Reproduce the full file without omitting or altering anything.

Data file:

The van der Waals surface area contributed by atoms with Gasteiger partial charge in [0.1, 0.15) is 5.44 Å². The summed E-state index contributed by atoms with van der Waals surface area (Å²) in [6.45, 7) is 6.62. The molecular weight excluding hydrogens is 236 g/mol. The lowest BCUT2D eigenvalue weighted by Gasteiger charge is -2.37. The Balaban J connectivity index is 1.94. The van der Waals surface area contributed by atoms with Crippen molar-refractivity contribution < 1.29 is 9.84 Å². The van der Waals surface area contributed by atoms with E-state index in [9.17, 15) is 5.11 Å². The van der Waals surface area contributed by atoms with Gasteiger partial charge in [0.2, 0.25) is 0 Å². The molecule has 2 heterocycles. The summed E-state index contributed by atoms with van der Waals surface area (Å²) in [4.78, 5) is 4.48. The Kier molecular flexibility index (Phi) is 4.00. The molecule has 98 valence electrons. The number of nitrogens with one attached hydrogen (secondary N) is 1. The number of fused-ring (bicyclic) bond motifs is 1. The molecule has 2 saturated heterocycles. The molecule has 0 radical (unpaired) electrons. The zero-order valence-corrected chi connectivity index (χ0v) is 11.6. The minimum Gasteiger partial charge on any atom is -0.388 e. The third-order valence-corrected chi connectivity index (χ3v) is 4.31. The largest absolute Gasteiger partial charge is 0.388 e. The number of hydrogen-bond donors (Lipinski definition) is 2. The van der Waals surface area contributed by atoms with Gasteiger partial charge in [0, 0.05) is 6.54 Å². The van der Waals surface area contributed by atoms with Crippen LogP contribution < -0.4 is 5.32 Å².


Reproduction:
The van der Waals surface area contributed by atoms with Gasteiger partial charge in [0.1, 0.15) is 5.44 Å². The summed E-state index contributed by atoms with van der Waals surface area (Å²) in [6.45, 7) is 6.62. The molecular weight excluding hydrogens is 236 g/mol. The lowest BCUT2D eigenvalue weighted by Gasteiger charge is -2.37. The Balaban J connectivity index is 1.94. The van der Waals surface area contributed by atoms with Crippen molar-refractivity contribution < 1.29 is 9.84 Å². The van der Waals surface area contributed by atoms with E-state index in [9.17, 15) is 5.11 Å². The van der Waals surface area contributed by atoms with Gasteiger partial charge in [0.2, 0.25) is 0 Å². The molecule has 2 heterocycles. The summed E-state index contributed by atoms with van der Waals surface area (Å²) in [4.78, 5) is 4.48. The Kier molecular flexibility index (Phi) is 4.00. The molecule has 98 valence electrons. The number of nitrogens with one attached hydrogen (secondary N) is 1. The number of fused-ring (bicyclic) bond motifs is 1. The molecule has 2 saturated heterocycles. The molecule has 0 radical (unpaired) electrons. The zero-order valence-corrected chi connectivity index (χ0v) is 11.6. The minimum Gasteiger partial charge on any atom is -0.388 e. The third-order valence-corrected chi connectivity index (χ3v) is 4.31. The largest absolute Gasteiger partial charge is 0.388 e. The number of hydrogen-bond donors (Lipinski definition) is 2. The van der Waals surface area contributed by atoms with Gasteiger partial charge in [0, 0.05) is 6.54 Å². The van der Waals surface area contributed by atoms with Crippen LogP contribution < -0.4 is 5.32 Å².